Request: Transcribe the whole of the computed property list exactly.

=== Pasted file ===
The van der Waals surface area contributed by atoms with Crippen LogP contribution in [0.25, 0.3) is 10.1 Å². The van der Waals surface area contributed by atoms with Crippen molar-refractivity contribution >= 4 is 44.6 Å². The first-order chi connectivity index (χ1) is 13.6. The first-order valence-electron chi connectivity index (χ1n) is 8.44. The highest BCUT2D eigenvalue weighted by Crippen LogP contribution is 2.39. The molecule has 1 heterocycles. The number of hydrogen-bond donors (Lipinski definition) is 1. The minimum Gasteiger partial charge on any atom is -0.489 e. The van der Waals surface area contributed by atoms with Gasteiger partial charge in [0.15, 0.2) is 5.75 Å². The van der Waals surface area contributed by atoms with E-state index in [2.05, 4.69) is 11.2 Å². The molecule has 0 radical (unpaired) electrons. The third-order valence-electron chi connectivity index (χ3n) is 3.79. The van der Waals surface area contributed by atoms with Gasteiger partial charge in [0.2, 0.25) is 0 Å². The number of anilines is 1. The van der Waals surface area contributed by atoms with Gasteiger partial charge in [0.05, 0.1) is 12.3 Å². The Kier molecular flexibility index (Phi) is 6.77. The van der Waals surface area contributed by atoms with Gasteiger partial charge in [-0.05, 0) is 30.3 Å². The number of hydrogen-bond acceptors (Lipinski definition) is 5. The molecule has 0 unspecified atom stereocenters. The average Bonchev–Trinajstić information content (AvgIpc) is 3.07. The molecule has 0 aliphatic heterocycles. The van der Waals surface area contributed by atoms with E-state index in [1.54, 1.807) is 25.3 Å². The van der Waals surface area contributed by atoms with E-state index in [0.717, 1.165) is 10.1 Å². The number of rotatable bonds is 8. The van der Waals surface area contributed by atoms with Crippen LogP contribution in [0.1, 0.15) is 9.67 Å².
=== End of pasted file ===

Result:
The van der Waals surface area contributed by atoms with Crippen LogP contribution in [0.25, 0.3) is 10.1 Å². The van der Waals surface area contributed by atoms with Crippen molar-refractivity contribution >= 4 is 44.6 Å². The first-order chi connectivity index (χ1) is 13.6. The first-order valence-electron chi connectivity index (χ1n) is 8.44. The highest BCUT2D eigenvalue weighted by Crippen LogP contribution is 2.39. The molecule has 1 heterocycles. The number of hydrogen-bond donors (Lipinski definition) is 1. The minimum Gasteiger partial charge on any atom is -0.489 e. The van der Waals surface area contributed by atoms with Gasteiger partial charge in [0.15, 0.2) is 5.75 Å². The van der Waals surface area contributed by atoms with E-state index in [2.05, 4.69) is 11.2 Å². The molecule has 0 radical (unpaired) electrons. The third-order valence-electron chi connectivity index (χ3n) is 3.79. The van der Waals surface area contributed by atoms with Gasteiger partial charge in [0.2, 0.25) is 0 Å². The number of anilines is 1. The van der Waals surface area contributed by atoms with Gasteiger partial charge in [0.05, 0.1) is 12.3 Å². The Kier molecular flexibility index (Phi) is 6.77. The van der Waals surface area contributed by atoms with Gasteiger partial charge in [-0.05, 0) is 30.3 Å². The number of hydrogen-bond acceptors (Lipinski definition) is 5. The molecule has 0 unspecified atom stereocenters. The average Bonchev–Trinajstić information content (AvgIpc) is 3.07. The molecule has 0 aliphatic heterocycles. The van der Waals surface area contributed by atoms with E-state index in [1.54, 1.807) is 25.3 Å². The van der Waals surface area contributed by atoms with E-state index in [0.717, 1.165) is 10.1 Å². The number of rotatable bonds is 8. The van der Waals surface area contributed by atoms with Crippen LogP contribution in [0.1, 0.15) is 9.67 Å².